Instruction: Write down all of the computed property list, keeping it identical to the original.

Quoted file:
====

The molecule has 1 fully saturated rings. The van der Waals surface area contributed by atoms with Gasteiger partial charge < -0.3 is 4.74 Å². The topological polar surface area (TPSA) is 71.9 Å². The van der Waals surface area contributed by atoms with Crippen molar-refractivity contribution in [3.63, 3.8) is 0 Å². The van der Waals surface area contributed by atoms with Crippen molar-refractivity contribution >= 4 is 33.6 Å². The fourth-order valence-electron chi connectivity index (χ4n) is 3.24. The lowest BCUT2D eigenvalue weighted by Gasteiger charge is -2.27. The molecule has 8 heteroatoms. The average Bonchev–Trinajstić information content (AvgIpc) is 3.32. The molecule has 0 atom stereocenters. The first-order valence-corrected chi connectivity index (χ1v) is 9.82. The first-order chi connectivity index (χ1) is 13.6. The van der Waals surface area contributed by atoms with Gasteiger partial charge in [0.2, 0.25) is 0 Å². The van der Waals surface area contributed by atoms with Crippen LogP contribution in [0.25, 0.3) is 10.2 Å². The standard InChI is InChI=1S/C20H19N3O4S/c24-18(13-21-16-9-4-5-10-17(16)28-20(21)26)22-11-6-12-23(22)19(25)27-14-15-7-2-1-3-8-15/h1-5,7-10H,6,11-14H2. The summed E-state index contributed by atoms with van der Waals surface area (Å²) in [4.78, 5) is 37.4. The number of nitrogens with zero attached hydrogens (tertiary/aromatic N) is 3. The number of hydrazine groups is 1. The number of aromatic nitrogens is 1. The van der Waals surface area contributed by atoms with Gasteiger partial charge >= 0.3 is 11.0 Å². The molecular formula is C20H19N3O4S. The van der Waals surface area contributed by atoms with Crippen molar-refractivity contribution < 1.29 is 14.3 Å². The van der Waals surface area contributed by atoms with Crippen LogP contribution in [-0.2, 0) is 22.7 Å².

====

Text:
The molecule has 1 fully saturated rings. The van der Waals surface area contributed by atoms with Gasteiger partial charge < -0.3 is 4.74 Å². The topological polar surface area (TPSA) is 71.9 Å². The van der Waals surface area contributed by atoms with Crippen molar-refractivity contribution in [3.63, 3.8) is 0 Å². The van der Waals surface area contributed by atoms with Crippen molar-refractivity contribution >= 4 is 33.6 Å². The fourth-order valence-electron chi connectivity index (χ4n) is 3.24. The lowest BCUT2D eigenvalue weighted by Gasteiger charge is -2.27. The molecule has 8 heteroatoms. The average Bonchev–Trinajstić information content (AvgIpc) is 3.32. The molecule has 0 atom stereocenters. The first-order valence-corrected chi connectivity index (χ1v) is 9.82. The first-order chi connectivity index (χ1) is 13.6. The van der Waals surface area contributed by atoms with Gasteiger partial charge in [0.2, 0.25) is 0 Å². The van der Waals surface area contributed by atoms with Crippen LogP contribution in [0.25, 0.3) is 10.2 Å². The standard InChI is InChI=1S/C20H19N3O4S/c24-18(13-21-16-9-4-5-10-17(16)28-20(21)26)22-11-6-12-23(22)19(25)27-14-15-7-2-1-3-8-15/h1-5,7-10H,6,11-14H2. The summed E-state index contributed by atoms with van der Waals surface area (Å²) in [4.78, 5) is 37.4. The number of nitrogens with zero attached hydrogens (tertiary/aromatic N) is 3. The number of hydrazine groups is 1. The number of aromatic nitrogens is 1. The van der Waals surface area contributed by atoms with Gasteiger partial charge >= 0.3 is 11.0 Å². The molecular formula is C20H19N3O4S. The van der Waals surface area contributed by atoms with Crippen molar-refractivity contribution < 1.29 is 14.3 Å². The van der Waals surface area contributed by atoms with Crippen LogP contribution in [-0.2, 0) is 22.7 Å².